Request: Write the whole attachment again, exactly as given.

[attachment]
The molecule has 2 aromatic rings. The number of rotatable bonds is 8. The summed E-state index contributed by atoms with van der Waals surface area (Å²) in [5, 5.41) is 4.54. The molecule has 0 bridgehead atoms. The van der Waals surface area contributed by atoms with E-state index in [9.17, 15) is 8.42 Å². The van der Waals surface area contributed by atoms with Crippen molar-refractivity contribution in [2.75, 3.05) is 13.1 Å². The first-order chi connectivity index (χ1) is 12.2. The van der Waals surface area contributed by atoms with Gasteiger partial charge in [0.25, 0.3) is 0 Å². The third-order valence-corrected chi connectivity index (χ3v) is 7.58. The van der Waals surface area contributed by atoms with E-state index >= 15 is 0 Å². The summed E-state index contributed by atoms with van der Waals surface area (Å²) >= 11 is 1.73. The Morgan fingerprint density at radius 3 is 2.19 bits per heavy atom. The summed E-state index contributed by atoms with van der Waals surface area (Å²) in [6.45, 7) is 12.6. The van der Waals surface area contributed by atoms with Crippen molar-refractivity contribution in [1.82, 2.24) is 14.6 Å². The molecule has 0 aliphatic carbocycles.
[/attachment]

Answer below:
The molecule has 2 aromatic rings. The number of rotatable bonds is 8. The summed E-state index contributed by atoms with van der Waals surface area (Å²) in [5, 5.41) is 4.54. The molecule has 0 bridgehead atoms. The van der Waals surface area contributed by atoms with E-state index in [9.17, 15) is 8.42 Å². The van der Waals surface area contributed by atoms with Crippen molar-refractivity contribution in [2.75, 3.05) is 13.1 Å². The first-order chi connectivity index (χ1) is 12.2. The van der Waals surface area contributed by atoms with Gasteiger partial charge in [0.25, 0.3) is 0 Å². The third-order valence-corrected chi connectivity index (χ3v) is 7.58. The van der Waals surface area contributed by atoms with E-state index >= 15 is 0 Å². The summed E-state index contributed by atoms with van der Waals surface area (Å²) >= 11 is 1.73. The Morgan fingerprint density at radius 3 is 2.19 bits per heavy atom. The summed E-state index contributed by atoms with van der Waals surface area (Å²) in [6.45, 7) is 12.6. The van der Waals surface area contributed by atoms with Crippen molar-refractivity contribution in [1.82, 2.24) is 14.6 Å². The molecule has 0 aliphatic carbocycles.